Specific Learning Disorder

The Reference Guide to the Diagnostic Criteria of the DSM-5 (Association, 2014) groups disorders related to reading (dyslexia) and mathematics (dyscalculia) under the same group Specific Learning Disorders established that four (4 ) criteria.

  1. Difficulty in learning and in the use of academic skills, evidenced by the presence of at least one of the following symptoms that have persisted for at least 6 months, despite interventions aimed at these difficulties:
  2. Inaccurate or slow and strained word reading (eg, reads individual words aloud incorrectly or slowly and hesitantly, often guesses words, difficulty expressing words well)
  3. Difficulty understanding the meaning of what you read (eg, you can read a text accurately, but you do not understand the sentence, relationships, or the deep meaning of what you read).
  4. Spelling difficulties (eg, can add, omit, or substitute vowels or consonants).
  5. Difficulties with written expression (eg, makes multiple punctuation or grammatical errors in a sentence; misorganizes paragraph; written expression of ideas is not clear).
  6. Difficulty mastering number sense, number data, or calculation (e.g., more understanding of numbers, their magnitude, and their relationships; counts on fingers to add single-digit numbers instead of remembering math as they do his equals; he gets lost in arithmetic and can interchange procedures).
  7. Difficulties with mathematical reasoning (eg, has great difficulty applying mathematical concepts, facts, or operations to solve quantitative problems).
  8. Affected academic skills are substantially and to a measurable degree lower than expected for the chronological age of the individual, and significantly interfere with academic or work performance, or activities of daily living, which are confirmed by standardized measures (tests) individually administered and a comprehensive clinical evaluation. In individuals 17 and older, a documented history of learning disabilities can be substituted for standardized assessment.
  9. Learning difficulties begin at school age, but may not fully manifest until the demands of the affected academic skills exceed the individual’s limited abilities (e.g., on scheduled tests, reading or writing complex and lengthy reports for students). an unpostponable deadline, excessively heavy academic assignments).
  10. Learning difficulties are not better explained by intellectual disabilities, uncorrected visual or hearing disorders, other mental or neurological disorders, psychosocial adversity, lack of command of the language of academic instruction, or inappropriate educational guidelines.

Likewise, it is put as notes that the four criteria diagnosed with a clinical synthesis of the individual’s history (developmental, medical, family, educational) must be met. All academic areas and sub-skills altered must be specified. When more than one area is disturbed, each area will be individually encoded according to the following specifiers. Specify if:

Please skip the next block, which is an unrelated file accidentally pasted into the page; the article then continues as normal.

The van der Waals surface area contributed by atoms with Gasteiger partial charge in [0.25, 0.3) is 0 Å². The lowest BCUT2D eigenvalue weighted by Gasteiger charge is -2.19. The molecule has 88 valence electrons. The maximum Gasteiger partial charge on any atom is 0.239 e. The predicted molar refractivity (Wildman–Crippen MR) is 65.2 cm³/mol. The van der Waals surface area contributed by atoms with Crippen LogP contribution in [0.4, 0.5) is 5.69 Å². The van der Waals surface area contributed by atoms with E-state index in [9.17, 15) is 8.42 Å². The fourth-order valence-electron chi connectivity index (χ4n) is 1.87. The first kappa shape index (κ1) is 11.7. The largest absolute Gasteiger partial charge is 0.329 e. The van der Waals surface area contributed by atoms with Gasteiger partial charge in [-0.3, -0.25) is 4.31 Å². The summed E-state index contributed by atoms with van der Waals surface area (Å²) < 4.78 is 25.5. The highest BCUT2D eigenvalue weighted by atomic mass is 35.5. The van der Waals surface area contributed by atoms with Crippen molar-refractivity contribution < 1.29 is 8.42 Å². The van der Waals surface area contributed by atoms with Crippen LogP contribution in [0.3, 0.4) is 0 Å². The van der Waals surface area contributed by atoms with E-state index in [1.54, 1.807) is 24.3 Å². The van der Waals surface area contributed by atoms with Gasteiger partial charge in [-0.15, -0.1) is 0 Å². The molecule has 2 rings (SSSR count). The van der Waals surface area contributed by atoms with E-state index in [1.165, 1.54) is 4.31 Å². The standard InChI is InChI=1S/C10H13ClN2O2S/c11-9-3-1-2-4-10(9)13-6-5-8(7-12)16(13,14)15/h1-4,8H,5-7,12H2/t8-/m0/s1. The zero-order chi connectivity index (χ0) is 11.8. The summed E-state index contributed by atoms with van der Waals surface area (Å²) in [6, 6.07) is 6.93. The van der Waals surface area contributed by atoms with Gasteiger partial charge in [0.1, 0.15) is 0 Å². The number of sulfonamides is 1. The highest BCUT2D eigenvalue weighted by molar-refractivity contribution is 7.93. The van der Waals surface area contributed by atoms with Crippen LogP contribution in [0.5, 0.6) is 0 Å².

With reading difficulties:

Accuracy in reading words

Reading speed or fluency

Reading comprehension

Likewise, it continues to indicate in the DSM-5 in notes that Dyslexia is an alternative term used to refer to a pattern of learning difficulties that is characterized by problems with word recognition accurately or fluently, misspelling and poor ability spelling. If dyslexia is used to specify this particular pattern of difficulties, it is also important to specify any additional difficulties present, such as difficulties with reading comprehension or mathematical reasoning.

With difficulty in written expression:

Spell correction

Grammar and punctuation correction

Clarity or organization of written expression

With mathematical difficulties:

Sense of numbers

Memorization of arithmetic operations

Correct or fluent calculation

Correct mathematical reasoning.

DMS-5 continues, referring in additional notes that Dyscalculia is an alternative term used to refer to a pattern of difficulties characterized by problems of processing numerical information, learning arithmetic operations, and correct or fluid calculation. If dyscalculia is used to specify this particular pattern of mathematical difficulties, it is also important to specify any additional difficulties present, such as difficulties with mathematical reasoning or correct word reasoning.

The DSM-5 specifies the current severity:

Mild: Some difficulties with learning skills in one or two academic areas, but mild enough that the individual can compensate or function well when receiving appropriate accommodation or support services, especially during school age.

Moderate: Significant difficulties with learning skills in one or more academic areas, such that the individual is unlikely to become proficient without some periods of intensive and specialized instruction during school age. Some accommodation or support services may be needed at least during part of the school, workplace, or home schedule to perform activities correctly and effectively.

Severe: Severe difficulties in learning skills that affect multiple academic areas, so that the individual is unlikely to learn those skills without constant and intensive individualized and specialized instruction during most of the school years. Even with various adaptation methods and appropriate services at home, at school, or at the workplace, the individual may not be able to perform all activities effectively.

Photo by Julia M Cameron on Pexels.com

Bibliography:

Association, A.P. (2014).  Guía de Consulta de los Criterios Diagnósticos del DSM-5.  EE. UU. Ed. Médica Panamericana.

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